5 of 5 people found the following review helpful
great tunes + great beats = pop genius,
This review is from: Computer World (Audio CD)
This is easily Kraftwerk's poppiest album. Their ear for a beautifully simple yet original melody began to show itself as early as Ralf & Florian but reached its fullest flowering here. Three years' advancement of technology since the preceding Man Machine also mean the whole album sounds a lot less stark, and the beats are much more danceable than on any of their previous records, especially on the extraordinary and much-sampled Numbers. The beautifully streamlined sound (I won't resort to Audi advert cliches but they're very tempting) makes this a superb listen from beginning to end, and given their huge and much touted influence, it's a shame that so many listened to the beats but forgot the melodies - from that point of view, this album's nearest rival has to be The Human League's Dare. But great as that album is, most of it pales beside the sheer perfection of Computer World - it's easily the best electronic pop album ever made, with the added attraction of Kraftwerk's extremely dry sense of humour.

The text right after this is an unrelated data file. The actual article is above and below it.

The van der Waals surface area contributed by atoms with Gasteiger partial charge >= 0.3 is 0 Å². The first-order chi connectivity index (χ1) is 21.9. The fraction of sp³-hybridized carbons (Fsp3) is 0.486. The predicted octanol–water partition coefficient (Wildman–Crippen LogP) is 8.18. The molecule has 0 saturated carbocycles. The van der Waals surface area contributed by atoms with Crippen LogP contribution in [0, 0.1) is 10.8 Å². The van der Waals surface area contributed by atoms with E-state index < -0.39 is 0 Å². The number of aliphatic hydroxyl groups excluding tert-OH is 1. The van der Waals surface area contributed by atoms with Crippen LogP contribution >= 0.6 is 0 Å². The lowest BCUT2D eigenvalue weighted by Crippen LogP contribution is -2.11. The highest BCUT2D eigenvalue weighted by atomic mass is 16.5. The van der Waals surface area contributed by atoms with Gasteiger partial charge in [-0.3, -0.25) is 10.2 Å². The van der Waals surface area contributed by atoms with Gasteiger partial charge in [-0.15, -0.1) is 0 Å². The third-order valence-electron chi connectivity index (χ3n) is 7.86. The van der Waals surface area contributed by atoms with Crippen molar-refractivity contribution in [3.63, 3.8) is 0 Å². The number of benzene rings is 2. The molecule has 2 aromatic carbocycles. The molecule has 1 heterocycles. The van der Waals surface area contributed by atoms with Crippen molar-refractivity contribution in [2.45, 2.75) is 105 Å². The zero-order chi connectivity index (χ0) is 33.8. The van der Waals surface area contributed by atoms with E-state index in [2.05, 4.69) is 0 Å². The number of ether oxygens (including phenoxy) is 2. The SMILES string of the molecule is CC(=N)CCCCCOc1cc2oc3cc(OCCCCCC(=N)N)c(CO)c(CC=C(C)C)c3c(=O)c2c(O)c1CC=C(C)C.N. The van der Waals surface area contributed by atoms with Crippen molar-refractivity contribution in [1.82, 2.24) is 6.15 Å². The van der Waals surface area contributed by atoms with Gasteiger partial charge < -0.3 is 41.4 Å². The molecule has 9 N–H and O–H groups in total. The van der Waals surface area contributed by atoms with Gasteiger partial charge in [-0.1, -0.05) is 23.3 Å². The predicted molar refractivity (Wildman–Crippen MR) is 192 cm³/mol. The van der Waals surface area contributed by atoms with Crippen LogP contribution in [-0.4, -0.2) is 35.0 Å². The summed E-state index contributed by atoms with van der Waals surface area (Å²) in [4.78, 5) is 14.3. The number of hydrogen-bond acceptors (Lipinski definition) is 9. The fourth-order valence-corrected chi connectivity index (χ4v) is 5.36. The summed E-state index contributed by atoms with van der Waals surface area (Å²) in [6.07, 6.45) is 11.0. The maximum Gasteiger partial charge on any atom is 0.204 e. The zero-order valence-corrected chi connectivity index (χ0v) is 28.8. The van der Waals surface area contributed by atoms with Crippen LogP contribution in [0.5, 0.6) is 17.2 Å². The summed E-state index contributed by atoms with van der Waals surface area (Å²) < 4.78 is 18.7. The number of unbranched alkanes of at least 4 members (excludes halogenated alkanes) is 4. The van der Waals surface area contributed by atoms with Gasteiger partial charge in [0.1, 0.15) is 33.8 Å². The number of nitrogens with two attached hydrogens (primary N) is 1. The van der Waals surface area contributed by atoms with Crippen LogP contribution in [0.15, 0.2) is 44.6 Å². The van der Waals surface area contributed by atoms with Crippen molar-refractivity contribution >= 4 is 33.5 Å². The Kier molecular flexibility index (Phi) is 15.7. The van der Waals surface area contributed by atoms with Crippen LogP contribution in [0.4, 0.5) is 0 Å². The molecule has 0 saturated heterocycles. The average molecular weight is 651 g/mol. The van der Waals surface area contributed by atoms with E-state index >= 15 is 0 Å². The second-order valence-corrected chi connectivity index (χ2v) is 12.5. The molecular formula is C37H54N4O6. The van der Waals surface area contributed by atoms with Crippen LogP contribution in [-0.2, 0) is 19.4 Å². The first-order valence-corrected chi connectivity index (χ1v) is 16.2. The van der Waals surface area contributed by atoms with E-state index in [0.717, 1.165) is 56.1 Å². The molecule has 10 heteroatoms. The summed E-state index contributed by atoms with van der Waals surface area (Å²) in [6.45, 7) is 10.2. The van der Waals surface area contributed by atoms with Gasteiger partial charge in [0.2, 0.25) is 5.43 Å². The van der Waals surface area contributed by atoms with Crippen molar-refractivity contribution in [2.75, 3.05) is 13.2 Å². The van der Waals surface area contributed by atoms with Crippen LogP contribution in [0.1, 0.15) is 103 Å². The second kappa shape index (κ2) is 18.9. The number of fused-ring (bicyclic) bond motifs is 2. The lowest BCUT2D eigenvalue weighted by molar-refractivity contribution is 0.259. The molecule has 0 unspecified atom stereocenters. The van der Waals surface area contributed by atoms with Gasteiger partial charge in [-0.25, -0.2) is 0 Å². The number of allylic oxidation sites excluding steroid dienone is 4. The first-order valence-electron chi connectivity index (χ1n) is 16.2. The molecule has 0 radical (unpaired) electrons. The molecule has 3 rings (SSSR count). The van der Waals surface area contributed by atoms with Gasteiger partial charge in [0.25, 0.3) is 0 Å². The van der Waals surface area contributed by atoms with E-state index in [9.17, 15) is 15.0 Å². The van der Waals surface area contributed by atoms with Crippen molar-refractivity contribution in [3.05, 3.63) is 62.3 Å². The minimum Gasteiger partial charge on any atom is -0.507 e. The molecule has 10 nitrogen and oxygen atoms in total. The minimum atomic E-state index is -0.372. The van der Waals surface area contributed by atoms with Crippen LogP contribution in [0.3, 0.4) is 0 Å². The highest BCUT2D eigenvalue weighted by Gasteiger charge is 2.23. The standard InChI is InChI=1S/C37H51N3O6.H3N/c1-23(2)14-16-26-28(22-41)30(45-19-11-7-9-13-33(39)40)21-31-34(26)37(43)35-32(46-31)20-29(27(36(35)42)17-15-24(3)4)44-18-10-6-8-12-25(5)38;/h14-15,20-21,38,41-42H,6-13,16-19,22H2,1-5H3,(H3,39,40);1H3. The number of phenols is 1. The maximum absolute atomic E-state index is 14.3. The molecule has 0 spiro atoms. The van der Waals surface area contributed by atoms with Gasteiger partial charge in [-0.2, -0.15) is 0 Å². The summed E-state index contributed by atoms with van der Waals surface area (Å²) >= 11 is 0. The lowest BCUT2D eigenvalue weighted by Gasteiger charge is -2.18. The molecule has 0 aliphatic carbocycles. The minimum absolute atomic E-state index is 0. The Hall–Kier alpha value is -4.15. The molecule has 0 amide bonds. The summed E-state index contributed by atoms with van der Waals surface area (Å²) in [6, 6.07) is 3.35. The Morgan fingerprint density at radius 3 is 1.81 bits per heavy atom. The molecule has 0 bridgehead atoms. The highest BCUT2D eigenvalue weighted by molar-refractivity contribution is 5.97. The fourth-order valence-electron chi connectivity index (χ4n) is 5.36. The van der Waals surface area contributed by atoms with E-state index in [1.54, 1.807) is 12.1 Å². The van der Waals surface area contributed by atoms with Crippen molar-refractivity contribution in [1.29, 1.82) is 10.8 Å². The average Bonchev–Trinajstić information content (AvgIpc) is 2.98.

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Showing 1-3 of 3 posts in this discussion
Initial post: 13 Dec 2010 13:09:59 GMT
P. B. Koeb says:
Interesting. "The Man Machine" is often considered as Kraftwerk's greatest album, but i feel that "CW" is, somehow, a more enjoyable listen.
Posted on 6 Sep 2013 07:35:39 BDT
I need to say this. The British were and are every bit as good in producing electro pop. Don't get me wrong, Krafwerk were superb. This isn't football, if it were then i would totally agree with you.
I don't think I have missed anything there.
In reply to an earlier post on 6 Sep 2013 12:14:14 BDT
freewheeling frankie says:
You're right, it certainly isn't football! TBH Alex, I would say the British are BETTER at producing electro pop than the Germans, or anyone else - certainly there isn't one pre-eminent act as there is in Germany. Ironically, Kraftwerk are more popular here than in Germany, while Depeche Mode are more popular in Germany than here. My failure to mention the latter in the review is perhaps rather unfair, given how long they have kept being creative instead of joining the 80s package tours like many of their contemporaries. But all that said, I still don't think any British act has quite rivalled Computer World's consistent perfection and total lack of filler across the full length of an album.
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